Talk Model based dynamic defragmentation tool for Flanders Belgium

Landscape fragmentation due to road infrastructure is very high in Flanders (= northern region of Belgium). Within the framework of environmental, climate adaptation, spatial and mobility policy plans, the Flemish government has the objective to mitigate the ecological impact of this infrastructure.  A first priority-atlas for defragmentation in Flanders was made in 2001, using policy maps and species vulnerability maps. Because of the complex and static characteristic of this atlas, a quick and easy update with new information was impossible. Therefore, we decided to make a model based and dynamic defragmentation tool, which can automatically evaluate the current defragmentation and suggest the best locations for new defragmentation measures (with priority) including various spatial scenarios. The defragmentation tool is based on a constrained cellular automata land use model of Flanders region. This model enables calculating and assessing the effectiveness of various spatial scenarios in Flanders, and has been used in many government studies, including spatial policy plans, nature reporting, and as a base for the implementation of Natura 2000 objectives. The model operates on a 100m resolution. It incorporates numerous GIS data layers and computes land use dynamics based on spatial interaction rules among some 50 land uses. The ecological input data layers in the defragmentation tool were (1) suitability maps for about 20 species and (2) the current and already planned defragmentation measures (e.g. fauna passages) with species specific quality values for ‘permeability’ of the road. The species suitability maps were made with dynamic scripting, using quality requirements for habitat type, landscape properties, slope, soil type, action range and minimum area for viable populations. We also incorporated an extra valuation in these suitability maps, specifically with land use properties and data of actual (known) species distribution including road-kills. The combination of all the ecological data layers and the road transport infrastructure map, resulted in clusters of possible ‘migration habitat’ and/or ‘optimal habitat’ for the species, separated by roads. A value of the number of optimal habitat raster cells within each cluster was automatically calculated for each species or group of species. Assuming that one or several defragmentation measures can (re-)connect two clusters, the result was a new value of optimal habitat raster cells in the combined larger cluster. With this method, the model performed an iterative calculation to find the qualitatively best locations for future defragmentation measures, for individual species and groups of species. The results were then presented in a priority map for Flanders. The tool can automatically recalculate the result with new input layers and for different scenarios. Optionally, policy maps (e.g. protected areas) can be included afterwards. The application of this dynamic tool can also be used in other regions around the world.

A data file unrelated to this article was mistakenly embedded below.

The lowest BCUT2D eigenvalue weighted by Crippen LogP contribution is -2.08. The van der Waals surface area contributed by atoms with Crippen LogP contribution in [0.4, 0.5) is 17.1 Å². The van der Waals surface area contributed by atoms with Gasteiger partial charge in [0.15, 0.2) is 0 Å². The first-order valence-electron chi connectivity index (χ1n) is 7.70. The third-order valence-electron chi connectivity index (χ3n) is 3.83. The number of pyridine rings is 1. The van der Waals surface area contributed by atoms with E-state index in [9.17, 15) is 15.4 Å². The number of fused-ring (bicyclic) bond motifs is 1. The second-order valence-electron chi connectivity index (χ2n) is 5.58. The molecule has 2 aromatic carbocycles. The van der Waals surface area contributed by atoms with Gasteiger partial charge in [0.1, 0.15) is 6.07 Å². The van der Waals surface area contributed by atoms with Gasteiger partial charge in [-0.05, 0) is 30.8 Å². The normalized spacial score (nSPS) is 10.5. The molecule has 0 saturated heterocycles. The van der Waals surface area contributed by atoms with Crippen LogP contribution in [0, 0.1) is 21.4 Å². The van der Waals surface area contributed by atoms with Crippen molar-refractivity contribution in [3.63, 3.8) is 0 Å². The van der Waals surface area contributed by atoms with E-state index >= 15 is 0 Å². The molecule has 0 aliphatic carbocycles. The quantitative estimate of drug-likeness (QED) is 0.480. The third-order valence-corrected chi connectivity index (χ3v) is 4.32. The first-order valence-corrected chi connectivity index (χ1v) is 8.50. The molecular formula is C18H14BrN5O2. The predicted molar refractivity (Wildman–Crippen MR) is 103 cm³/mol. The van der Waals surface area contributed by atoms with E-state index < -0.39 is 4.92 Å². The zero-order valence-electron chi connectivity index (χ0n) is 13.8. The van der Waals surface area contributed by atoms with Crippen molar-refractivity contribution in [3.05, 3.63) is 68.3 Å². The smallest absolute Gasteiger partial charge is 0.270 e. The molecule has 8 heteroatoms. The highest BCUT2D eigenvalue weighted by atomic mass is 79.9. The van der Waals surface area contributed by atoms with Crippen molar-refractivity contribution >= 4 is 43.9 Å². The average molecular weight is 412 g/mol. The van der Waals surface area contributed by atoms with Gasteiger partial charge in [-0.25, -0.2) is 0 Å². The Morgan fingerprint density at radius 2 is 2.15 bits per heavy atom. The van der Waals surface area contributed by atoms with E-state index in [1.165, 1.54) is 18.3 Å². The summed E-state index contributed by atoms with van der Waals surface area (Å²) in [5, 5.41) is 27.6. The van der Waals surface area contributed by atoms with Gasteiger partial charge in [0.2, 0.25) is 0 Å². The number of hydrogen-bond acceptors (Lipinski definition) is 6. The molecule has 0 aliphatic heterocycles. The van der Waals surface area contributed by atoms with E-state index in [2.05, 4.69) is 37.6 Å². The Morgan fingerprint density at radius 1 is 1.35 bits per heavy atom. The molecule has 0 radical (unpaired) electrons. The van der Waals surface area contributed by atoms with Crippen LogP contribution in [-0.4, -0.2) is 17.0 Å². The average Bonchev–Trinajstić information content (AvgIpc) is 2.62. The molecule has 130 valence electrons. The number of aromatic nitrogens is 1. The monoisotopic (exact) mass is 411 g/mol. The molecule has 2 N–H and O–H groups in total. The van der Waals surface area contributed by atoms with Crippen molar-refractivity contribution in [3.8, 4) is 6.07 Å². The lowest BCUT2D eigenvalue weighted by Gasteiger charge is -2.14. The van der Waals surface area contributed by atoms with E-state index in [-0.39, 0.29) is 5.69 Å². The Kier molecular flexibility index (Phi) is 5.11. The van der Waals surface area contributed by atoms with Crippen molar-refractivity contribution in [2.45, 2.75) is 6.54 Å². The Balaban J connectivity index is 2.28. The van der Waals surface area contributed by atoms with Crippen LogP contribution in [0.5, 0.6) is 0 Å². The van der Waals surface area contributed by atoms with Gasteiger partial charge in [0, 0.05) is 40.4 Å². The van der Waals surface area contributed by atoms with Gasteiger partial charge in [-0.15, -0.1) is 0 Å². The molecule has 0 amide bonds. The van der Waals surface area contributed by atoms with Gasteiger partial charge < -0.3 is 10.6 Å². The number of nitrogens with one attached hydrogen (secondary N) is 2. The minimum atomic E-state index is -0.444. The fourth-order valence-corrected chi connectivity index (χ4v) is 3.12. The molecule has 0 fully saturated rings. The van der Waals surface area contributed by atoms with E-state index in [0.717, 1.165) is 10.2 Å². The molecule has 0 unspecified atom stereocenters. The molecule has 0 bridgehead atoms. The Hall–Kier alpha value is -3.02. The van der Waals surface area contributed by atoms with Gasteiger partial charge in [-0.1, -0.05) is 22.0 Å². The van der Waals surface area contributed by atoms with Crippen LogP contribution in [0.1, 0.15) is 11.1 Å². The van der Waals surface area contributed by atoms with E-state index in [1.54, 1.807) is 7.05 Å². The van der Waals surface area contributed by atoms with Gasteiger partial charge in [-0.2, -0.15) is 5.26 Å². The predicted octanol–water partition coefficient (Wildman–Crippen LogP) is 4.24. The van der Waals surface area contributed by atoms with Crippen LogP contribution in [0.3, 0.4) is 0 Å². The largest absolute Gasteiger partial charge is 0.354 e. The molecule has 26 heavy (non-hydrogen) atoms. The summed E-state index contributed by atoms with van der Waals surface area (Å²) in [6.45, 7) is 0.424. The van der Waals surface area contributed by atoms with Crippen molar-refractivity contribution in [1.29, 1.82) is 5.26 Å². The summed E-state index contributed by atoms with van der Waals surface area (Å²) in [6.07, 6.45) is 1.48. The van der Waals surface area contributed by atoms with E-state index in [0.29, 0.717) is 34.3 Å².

priorities; defragmentation; fauna passages; species maps; policy support; mobility